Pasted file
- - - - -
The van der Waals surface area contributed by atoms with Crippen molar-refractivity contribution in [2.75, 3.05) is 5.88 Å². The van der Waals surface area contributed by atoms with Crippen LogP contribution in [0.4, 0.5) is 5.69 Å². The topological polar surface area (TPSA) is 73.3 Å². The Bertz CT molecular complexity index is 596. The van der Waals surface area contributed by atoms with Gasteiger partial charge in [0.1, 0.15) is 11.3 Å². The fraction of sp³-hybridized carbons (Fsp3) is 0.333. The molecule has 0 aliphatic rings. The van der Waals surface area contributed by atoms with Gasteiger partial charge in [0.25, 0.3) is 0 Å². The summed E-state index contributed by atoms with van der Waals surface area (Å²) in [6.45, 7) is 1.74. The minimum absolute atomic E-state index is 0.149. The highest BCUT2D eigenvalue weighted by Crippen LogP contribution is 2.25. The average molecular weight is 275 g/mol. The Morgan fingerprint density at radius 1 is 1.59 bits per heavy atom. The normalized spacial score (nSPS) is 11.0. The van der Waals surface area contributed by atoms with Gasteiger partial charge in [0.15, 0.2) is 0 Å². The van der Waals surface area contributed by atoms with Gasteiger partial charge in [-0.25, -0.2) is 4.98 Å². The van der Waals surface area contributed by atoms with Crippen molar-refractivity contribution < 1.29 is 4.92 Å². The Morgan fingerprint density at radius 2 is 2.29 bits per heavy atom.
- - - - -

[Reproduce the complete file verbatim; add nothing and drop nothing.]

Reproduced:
The van der Waals surface area contributed by atoms with Crippen molar-refractivity contribution in [2.75, 3.05) is 5.88 Å². The van der Waals surface area contributed by atoms with Crippen LogP contribution in [0.4, 0.5) is 5.69 Å². The topological polar surface area (TPSA) is 73.3 Å². The Bertz CT molecular complexity index is 596. The van der Waals surface area contributed by atoms with Gasteiger partial charge in [0.1, 0.15) is 11.3 Å². The fraction of sp³-hybridized carbons (Fsp3) is 0.333. The molecule has 0 aliphatic rings. The van der Waals surface area contributed by atoms with Gasteiger partial charge in [0.25, 0.3) is 0 Å². The summed E-state index contributed by atoms with van der Waals surface area (Å²) in [6.45, 7) is 1.74. The minimum absolute atomic E-state index is 0.149. The highest BCUT2D eigenvalue weighted by Crippen LogP contribution is 2.25. The average molecular weight is 275 g/mol. The Morgan fingerprint density at radius 1 is 1.59 bits per heavy atom. The normalized spacial score (nSPS) is 11.0. The van der Waals surface area contributed by atoms with Gasteiger partial charge in [0.15, 0.2) is 0 Å². The van der Waals surface area contributed by atoms with Gasteiger partial charge in [-0.25, -0.2) is 4.98 Å². The van der Waals surface area contributed by atoms with Crippen molar-refractivity contribution < 1.29 is 4.92 Å². The Morgan fingerprint density at radius 2 is 2.29 bits per heavy atom.